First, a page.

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In 2001, four Pakistani Britons, Ruhal Ahmed, Asif Iqbal and Shafiq Rasul and another friend, Monir, travel to Pakistan for a wedding and in a urge of idealism, decide to see the situation of war torn Afganistan which is being bombed by the American forces in retaliation for the 9/11 terrorist attacks. Once there, with the loss of Monir in the wartime chaos, they are captured by Northern Alliance fighters. They are then handed them over the American forces who transport them to the prison camps at the Guantanamo Bay base in Cuba. What follows is three years of relentless imprisonment, interrogations and torture to make them submit to blatantly wrong confessions to being terrorists. In the midst of this abuse, the three struggle to keep their spirits up in that face of this grave injustice.Written by
Kenneth Chisholm (firstname.lastname@example.org)
Two of the actors (Riz Ahmed and Farhad Harun) and two of the ex-detainees were detained temporary and interrogated at the airport by the British police when they returned from the Berlinale-festival where the movie got the Silver Bear. According to BBC-news Ahmed said he was asked if he intended to make any more political films. See more »
When one of the "detainees" is first brought into the interrogation tent, a guard accidentally lifts the man's shirt, revealing the wire of a remote microphone. See more »
[rapping to an American guard]
My name's Shafiq Rasul, and I'm from Tipton, I tell them I ain't Taliban, but they don't wanna listen. You won't believe I just came out here, for my mate's wedding, do you? I never thought my ass, would be heading for Cuba.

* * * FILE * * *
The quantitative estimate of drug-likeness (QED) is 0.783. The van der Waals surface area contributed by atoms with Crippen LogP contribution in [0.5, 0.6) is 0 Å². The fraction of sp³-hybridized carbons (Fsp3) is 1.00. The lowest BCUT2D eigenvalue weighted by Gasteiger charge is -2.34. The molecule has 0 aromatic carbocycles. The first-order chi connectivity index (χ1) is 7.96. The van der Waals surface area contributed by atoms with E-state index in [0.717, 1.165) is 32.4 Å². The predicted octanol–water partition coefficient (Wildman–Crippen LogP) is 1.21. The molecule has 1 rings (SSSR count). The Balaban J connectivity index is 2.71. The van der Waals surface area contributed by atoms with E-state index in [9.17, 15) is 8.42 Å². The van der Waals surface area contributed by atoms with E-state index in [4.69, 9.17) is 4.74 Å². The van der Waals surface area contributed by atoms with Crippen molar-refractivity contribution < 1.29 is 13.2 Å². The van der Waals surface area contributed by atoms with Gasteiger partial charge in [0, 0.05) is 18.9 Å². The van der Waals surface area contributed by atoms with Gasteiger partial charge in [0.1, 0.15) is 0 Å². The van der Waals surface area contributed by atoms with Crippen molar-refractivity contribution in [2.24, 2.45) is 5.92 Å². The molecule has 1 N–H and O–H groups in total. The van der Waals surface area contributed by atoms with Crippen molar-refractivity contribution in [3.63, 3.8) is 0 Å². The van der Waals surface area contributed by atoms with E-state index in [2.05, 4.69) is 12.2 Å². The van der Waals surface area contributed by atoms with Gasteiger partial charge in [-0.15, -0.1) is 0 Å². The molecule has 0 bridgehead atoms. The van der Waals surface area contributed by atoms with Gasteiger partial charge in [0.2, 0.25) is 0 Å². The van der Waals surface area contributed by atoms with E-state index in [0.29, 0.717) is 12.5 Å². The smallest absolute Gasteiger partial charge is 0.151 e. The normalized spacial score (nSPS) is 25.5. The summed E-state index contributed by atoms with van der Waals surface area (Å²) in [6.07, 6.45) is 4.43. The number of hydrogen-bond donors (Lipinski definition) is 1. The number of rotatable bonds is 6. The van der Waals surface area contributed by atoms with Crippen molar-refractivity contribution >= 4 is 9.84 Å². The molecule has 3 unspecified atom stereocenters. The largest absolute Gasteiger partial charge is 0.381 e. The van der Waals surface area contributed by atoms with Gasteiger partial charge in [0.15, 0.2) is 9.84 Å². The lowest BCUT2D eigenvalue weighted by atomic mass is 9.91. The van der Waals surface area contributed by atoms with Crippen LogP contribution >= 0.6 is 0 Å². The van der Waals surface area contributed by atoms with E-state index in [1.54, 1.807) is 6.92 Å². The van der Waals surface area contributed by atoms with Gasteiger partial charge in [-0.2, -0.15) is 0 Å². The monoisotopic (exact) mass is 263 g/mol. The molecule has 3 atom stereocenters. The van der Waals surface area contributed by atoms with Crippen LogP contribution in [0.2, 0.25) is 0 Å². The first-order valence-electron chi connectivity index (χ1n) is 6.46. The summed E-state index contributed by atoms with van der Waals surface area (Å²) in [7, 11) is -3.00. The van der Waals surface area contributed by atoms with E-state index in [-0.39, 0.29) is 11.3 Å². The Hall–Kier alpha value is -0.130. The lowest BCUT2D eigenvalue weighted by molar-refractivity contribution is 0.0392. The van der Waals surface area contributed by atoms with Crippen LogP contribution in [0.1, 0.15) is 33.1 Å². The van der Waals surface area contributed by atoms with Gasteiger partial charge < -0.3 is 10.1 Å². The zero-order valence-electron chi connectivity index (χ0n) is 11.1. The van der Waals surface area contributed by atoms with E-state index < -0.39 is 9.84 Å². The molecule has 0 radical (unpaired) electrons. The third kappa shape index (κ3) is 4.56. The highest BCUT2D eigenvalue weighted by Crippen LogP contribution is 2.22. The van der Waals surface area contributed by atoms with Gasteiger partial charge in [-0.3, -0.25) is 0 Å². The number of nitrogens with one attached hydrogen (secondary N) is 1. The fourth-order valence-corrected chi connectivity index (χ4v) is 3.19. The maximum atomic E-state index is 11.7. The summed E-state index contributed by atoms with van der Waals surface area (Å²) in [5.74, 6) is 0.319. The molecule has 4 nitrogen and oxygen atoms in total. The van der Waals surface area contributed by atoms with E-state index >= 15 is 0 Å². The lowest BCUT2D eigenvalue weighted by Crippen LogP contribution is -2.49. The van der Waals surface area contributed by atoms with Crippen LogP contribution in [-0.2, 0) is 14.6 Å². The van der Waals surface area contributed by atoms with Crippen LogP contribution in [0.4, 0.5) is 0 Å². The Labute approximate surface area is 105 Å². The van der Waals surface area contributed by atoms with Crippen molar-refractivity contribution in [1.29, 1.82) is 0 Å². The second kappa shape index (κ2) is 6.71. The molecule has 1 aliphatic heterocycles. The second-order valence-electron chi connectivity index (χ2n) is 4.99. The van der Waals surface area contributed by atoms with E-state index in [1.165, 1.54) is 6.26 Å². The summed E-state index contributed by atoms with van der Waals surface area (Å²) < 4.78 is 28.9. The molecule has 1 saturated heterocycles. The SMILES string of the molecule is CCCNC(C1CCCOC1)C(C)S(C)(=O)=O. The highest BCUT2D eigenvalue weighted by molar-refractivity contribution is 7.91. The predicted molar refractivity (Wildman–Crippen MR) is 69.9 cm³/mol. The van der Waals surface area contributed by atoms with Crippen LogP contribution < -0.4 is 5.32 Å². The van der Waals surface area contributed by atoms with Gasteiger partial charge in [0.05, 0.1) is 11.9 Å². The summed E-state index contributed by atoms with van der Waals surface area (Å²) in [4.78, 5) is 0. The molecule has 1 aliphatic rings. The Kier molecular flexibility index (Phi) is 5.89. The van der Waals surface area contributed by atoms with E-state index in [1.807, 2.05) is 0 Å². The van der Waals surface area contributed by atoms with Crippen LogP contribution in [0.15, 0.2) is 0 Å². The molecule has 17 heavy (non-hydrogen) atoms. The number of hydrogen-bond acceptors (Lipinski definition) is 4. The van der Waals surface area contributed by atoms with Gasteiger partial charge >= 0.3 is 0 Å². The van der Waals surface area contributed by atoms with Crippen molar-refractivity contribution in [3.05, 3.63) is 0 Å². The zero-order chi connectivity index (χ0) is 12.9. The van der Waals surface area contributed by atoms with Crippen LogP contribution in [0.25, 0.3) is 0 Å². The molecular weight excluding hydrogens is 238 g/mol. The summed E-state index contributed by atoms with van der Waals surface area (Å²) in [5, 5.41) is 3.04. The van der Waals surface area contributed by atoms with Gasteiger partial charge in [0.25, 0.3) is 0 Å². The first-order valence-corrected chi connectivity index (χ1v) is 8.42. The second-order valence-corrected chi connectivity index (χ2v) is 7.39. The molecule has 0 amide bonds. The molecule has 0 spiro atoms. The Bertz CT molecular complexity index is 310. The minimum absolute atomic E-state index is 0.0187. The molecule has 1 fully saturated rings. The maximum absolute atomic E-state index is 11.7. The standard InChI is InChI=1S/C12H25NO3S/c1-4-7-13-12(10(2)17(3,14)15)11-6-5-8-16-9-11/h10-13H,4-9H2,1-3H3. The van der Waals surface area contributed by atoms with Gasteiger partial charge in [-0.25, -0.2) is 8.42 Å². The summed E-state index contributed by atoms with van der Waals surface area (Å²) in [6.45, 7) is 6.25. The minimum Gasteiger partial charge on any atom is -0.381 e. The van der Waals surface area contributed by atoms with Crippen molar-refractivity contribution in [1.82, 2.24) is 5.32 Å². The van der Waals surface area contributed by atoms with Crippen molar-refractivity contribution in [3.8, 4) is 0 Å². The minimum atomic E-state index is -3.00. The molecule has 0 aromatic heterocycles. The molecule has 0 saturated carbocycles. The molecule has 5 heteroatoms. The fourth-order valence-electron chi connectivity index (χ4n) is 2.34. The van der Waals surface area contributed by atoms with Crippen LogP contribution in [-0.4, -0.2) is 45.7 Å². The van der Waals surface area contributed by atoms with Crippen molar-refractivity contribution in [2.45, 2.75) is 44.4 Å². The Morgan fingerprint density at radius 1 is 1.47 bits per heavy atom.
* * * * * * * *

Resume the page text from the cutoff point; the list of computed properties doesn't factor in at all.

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Perhaps there is more than one Michael Winterbottom. The history of cinema is full of Big Reputations built on very short CVs, but this guy must be working on several projects simultaneously and anyone lucky to get close enough will be caught up in the slipstream. He's the I K Brunel of the silver screen. However, Whitecross must have handled the bulk of the work here, and a lucky few at the Bristol Watershed, England, will have met him with the three British protagonists of this adventure (16th March), who relate their experiences intercut with actors and archive footage in what may prove to be the seminal event of 21st Century cinema. It's certainly the most powerful experience you are liable to have in the theatre. This reviewer has not seen it on TV, nor downloaded it to PC, but my guess is that it will retain some of its force. Undoubtedly much of this force is because it's a true story, and one which connects with us all, through our governments' recreation of the Cold War strategy for slicing up the world into areas of influence, and using the artifice of 'bogeymen' (Pinkos, Martians, Yankees, Muslims) to keep the populace down. But the secret of great art is to make it look easy. In lesser hands this could have been an exercise in widescreen bathos. And recognising the gift from real life to the film maker in the scene where one of the guards exposes his cultural commonality with one of these 'dangerous terrorists', asking him to perform a rap, is just one example. The confusion of Afghanistan and Pakistan as the bombs fall and the invaders take over is totally convincing. An eyes-open nightmare full of dust and colliding waves of refugees followed by the interminable grind of terror, insults from thugs and 'cultured' interrogators, boredom and torture suffered by the captives in a situation that Kafka and Orwell could never have imagined. This is a trite comparison, I know, but violence is trite, and banal. If you see any one film this year, make it this one. CLIFF HANLEY
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